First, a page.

The announcement by Silver Fern Farms of the reopening of its Finegand, Balclutha, casings plant eight years after it closed is an interesting example of history repeating itself. Of particular interest, are the reasons behind resuscitating an operation which nobody would ever have foreseen as likely, writes meat industry commentator Allan Barber.
The first part of the explanation is both simple and inexplicable: simple because China has stopped accepting any shipments of green runners (sheep and lamb intestines) which were processed into sausage casings, inexplicable because nobody seems to know why. The second component of the explanation is belief by SFF that it can amalgamate substantial volumes of green runners from its South Island plants and add value to them profitably in the new facility.
The reason most casings production ceased in New Zealand in the first place was old technology being overtaken by overseas developments. This meant both higher costs of manufacture and poorer quality. The Finegand facility will employ a process which uses half the amount of water used previously.
The good news about this initiative is 40 jobs for South Otago and potentially an improved retention of value for the company and country.
However, it’s worth asking why China has stopped taking consignments of runners from New Zealand and what the impact is of this unexplained development. Nobody seems to know the answer to the first question which is very surprising, considering the value of runner exports is about $160 million annually with a potential loss of at least 40 percent of that figure from an inability to sell to China.
The Ministry for Primary Industries (MPI) has been remarkably uncommunicative on the topic to the extent that more information has been available from casing processors in Europe and China. The concern is that MPI may have sacrificed this small, but significant, market opportunity in order to preserve higher profile exports like red meat and dairy.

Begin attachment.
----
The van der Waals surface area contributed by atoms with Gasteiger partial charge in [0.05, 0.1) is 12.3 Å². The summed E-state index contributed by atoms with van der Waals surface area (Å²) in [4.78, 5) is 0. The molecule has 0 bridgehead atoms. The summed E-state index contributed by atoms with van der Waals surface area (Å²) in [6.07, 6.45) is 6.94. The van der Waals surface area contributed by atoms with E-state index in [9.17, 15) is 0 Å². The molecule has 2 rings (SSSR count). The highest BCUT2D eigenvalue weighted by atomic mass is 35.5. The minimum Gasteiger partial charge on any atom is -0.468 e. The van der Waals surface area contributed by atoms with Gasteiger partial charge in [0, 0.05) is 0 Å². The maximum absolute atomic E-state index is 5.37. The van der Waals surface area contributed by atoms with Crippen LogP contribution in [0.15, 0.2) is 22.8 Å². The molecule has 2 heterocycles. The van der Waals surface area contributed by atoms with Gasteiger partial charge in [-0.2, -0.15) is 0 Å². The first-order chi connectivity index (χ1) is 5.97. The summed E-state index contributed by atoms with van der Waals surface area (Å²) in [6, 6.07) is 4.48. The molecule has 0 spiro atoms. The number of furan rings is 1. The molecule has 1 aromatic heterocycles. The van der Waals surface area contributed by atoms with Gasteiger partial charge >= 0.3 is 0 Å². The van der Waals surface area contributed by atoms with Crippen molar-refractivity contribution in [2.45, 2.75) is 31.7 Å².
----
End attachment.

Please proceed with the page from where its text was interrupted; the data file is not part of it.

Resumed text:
There may be a perfectly logical explanation for the ban on New Zealand runners into China, but surely the processors have a right to know what that explanation is. If there is no logical reason, it is the responsibility of MPI to take the issue up with Chinese authorities and let New Zealand manufacturers and processors know what steps are being taken to reinstate access. There are plants which are fully approved and listed for China access, but can’t get clearance to send compliant product there.
The economic impact of this failure to resolve the problem may be greater than the $60 million direct China effect for several reasons. There may not be enough alternative processing capacity globally and in New Zealand to process the available volume; inventory unsold at the end of the season will add to the availability and overvalued stocks will have to be written down; and reinstatement of casing capacity may possibly cost more than is economically justified.
If SFF’s reinstated facility at Finegand can process casings at a competitive cost and to an acceptable quality, this could be a happy outcome for all parties concerned. But it should not obscure what seems to be MPI’s incompetence in failing to lobby for a small (if $160 million revenue is small) but important export market for a meat industry by product.